‘War weary’ Taliban may form political party

a30ataliban war negotiate afghanistan ‘War weary’ Taliban may form political party

“We must launch a political movement to achieve the goals forwhich we have made so many sacrifices. The Taliban leaders whosenames have been removed from the UN black list will play animportant role in the political process,” Mullah Agha JanMutasim, a close confident of the militant groups elusive leaderMullah Omar and the former head of the Taliban PoliticalCommission, told the Pakistani newspaper the ExpressTribune. However, he added that the warring faction was a “vital part ofthe Taliban”.The Taliban have said numerous times that they will not talk tothe administration of Afghan president Hamid Karzai, who they’vesaid was a US puppet. But political analysts believe that theTaliban are tired of waging war.“The Taliban are tired of war and it will be a step in theright direction if they launch a political movement,” RashidWaziri, an advisor at the Regional Studies Center of Afghanistan,told the Express Tribune on Sunday.Pakistan, which has some influence over the Afghan Taliban,recently sent Maulana Rehman, an influential political-religiousleader, to meet Taliban representatives in Qatar to help brokerpeace talks between the militants and the Karzai administration,although officially both sides denied the meeting.The unofficial talks in Doha, mark the latest efforts at anegotiated settlement with the Taliban.As 2014 approaches – the date when most NATO troops will leaveAfghanistan – the US is pushing for an Afghan led solution and forpeace talks between the Afghan government and theinsurgency. They also want to get Pakistan on board with any eventualsettlement. Pakistan has long been a negative influence on thesituation, enabling Taliban groups to operate from its territorywhile at the same time refusing to support negotiations.Tony Gosling, an investigative journalist based in Bristol inthe UK, believes the Taliban are serious about a political solutionand that they have more influence in the country than the Karzaigovernment.“The Taliban have more influence than Karzai does. Ifelections in Afghanistan were free and fair, the Taliban might welldo very well,” he told RT.He also said that the west is trying to bring them into thepolitical arena, as it now has little other option.“We know that this has been going on behind the scenes sincethe beginning of the occupation. As the cost of the war gets higherand higher and cuts to the defense budget begin to bite, otheroptions are being considered by the occupying powers,” saidGosling.American military commanders concluded some time ago that theAfghan war could only end in a negotiated settlement with theTaliban and not an outright military victory. However talks betweenthe Taliban and the US in 2012 ended in failure.The talks stalled because the US administration could notcomplete a proposed prisoner swap for five Taliban members inGuantanamo to be exchanged for the one US soldier in captivity inAfghanistan, Sergeant Bowe Bergdhal.The swap, which was scuppered by opposition from both parties inCongress, has made more serious talks difficult to envisage.The Taliban are also internally divided particularly betweentheir political wing and their military commanders, who werecritical of the existence of talks.They are also unwilling to meet Washington’s demands to severties with Al Qaida, renounce violence and accept the commitments topolitical and human rights in Afghanistan’s Constitution.But despite all these setbacks the Qataris remain willing tohost the talks and one of the Taliban negotiators who is still inDoha has said that talks could restart as soon as the prisoner swaptakes place and the insurgents are allowed to open an office inDoha.If this happens “and practical steps are taken by the UnitedStates of America, talks will resume. There is no otherobstruction,” Sohail Shaheen, a Taliban negotiator, toldJapan’s NHK World TV last month.Gosling believes that when NATO troops have gone andnegotiations are underway between the Taliban and the Afghangovernment, there is a chance of peace in the country, althoughthere may be problems in the short term.“What’s happening in Pakistan and Iraq with frequentsectarian bombings, there is a likelihood of this happening inAfghanistan. But ultimately, if Afghanistan were left alone, it mayturn into a more peaceful regime,” he said.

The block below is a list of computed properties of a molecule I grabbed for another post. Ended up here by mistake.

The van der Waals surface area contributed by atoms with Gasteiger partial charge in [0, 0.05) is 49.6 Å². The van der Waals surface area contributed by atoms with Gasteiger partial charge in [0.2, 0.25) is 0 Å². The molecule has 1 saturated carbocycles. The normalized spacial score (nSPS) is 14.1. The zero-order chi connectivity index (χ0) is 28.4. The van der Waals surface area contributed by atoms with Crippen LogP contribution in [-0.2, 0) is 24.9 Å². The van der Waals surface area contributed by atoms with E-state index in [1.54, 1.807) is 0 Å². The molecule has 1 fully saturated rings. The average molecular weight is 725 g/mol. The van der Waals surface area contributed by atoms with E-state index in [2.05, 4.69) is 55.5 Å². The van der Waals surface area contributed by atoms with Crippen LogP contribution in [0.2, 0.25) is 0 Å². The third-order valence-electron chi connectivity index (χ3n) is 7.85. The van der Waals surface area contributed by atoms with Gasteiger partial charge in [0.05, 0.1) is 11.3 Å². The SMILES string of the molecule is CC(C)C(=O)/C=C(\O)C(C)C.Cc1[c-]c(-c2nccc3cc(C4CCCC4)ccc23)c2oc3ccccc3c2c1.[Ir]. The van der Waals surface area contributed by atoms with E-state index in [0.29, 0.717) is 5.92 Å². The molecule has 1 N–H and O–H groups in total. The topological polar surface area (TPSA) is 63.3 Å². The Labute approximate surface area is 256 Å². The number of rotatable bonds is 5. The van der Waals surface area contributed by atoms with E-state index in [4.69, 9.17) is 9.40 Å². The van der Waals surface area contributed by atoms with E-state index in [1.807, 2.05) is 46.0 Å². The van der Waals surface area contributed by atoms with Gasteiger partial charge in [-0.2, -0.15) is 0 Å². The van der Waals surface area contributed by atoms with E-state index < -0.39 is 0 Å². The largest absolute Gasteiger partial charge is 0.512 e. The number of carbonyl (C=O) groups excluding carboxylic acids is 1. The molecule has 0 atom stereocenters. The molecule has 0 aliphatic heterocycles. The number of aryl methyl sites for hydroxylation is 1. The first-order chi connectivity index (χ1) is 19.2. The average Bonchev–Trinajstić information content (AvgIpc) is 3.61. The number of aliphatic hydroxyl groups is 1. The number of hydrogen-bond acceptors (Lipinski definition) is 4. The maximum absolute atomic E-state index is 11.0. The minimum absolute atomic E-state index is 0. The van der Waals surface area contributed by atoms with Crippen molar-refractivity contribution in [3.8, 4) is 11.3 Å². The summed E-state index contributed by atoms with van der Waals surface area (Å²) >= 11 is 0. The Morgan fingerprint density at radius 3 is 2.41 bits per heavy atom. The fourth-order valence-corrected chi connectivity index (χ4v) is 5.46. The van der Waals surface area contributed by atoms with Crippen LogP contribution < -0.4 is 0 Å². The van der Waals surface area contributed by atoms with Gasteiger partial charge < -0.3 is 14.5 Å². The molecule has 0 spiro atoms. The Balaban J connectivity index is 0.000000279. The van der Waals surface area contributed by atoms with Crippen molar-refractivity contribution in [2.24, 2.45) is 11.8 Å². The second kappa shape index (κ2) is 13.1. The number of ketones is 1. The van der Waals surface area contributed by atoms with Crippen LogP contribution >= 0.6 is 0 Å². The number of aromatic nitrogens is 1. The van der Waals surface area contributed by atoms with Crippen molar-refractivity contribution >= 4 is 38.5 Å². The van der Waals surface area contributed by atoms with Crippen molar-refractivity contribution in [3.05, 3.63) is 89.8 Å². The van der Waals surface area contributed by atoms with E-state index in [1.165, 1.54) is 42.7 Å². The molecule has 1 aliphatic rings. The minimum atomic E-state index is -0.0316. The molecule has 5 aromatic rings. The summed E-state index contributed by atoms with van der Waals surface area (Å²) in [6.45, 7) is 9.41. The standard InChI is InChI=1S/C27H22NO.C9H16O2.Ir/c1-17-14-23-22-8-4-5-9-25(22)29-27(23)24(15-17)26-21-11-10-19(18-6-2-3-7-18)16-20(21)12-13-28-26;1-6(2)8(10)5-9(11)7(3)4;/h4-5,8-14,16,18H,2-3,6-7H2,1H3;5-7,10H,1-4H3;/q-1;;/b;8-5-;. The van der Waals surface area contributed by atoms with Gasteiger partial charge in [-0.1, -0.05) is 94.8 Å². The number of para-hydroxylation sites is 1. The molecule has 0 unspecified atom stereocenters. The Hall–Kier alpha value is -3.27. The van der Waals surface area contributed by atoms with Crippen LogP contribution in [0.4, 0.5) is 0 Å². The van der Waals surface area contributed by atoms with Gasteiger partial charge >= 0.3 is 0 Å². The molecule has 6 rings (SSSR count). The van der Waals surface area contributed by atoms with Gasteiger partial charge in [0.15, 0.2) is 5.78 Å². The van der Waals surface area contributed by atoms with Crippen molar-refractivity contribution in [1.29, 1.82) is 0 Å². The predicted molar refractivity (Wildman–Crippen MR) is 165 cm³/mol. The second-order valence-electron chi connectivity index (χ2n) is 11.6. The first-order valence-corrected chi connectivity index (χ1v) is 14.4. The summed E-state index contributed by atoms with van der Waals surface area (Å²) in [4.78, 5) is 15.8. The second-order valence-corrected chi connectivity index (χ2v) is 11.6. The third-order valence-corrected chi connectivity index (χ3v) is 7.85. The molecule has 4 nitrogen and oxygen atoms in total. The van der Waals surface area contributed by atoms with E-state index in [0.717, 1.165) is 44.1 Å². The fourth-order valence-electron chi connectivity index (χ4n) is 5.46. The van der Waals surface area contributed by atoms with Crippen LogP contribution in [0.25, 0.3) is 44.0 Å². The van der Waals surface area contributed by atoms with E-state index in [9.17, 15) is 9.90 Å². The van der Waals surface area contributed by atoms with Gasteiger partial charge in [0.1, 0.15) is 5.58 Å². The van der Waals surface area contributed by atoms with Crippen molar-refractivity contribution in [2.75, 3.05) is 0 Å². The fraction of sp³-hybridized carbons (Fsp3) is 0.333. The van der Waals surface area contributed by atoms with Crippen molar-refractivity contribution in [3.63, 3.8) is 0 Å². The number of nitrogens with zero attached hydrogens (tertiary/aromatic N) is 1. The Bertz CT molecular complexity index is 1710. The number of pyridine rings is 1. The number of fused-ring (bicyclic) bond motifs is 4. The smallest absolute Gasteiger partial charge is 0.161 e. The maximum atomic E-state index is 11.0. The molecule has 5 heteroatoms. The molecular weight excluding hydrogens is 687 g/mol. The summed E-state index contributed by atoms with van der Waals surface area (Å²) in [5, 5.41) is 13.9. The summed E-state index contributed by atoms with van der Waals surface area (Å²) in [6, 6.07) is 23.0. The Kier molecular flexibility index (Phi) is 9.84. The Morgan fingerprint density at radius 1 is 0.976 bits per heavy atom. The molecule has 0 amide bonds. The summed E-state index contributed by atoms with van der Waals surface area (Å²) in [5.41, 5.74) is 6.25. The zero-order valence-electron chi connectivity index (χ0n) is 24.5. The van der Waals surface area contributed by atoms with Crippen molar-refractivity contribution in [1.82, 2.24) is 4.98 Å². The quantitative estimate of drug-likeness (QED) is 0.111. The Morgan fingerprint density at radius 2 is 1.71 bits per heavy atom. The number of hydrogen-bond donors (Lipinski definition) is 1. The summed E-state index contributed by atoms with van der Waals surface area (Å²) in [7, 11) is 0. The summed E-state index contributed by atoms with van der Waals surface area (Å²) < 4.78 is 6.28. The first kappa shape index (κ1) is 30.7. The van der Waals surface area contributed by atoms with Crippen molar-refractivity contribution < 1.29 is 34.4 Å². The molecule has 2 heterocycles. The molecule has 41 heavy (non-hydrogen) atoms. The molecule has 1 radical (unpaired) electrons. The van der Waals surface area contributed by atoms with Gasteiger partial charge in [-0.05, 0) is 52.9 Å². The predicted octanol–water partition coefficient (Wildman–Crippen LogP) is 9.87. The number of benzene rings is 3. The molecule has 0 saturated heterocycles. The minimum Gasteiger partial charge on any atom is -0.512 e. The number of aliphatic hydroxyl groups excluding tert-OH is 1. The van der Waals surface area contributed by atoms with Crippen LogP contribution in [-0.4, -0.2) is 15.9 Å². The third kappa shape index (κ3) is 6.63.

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‘War weary’ Taliban may form political party

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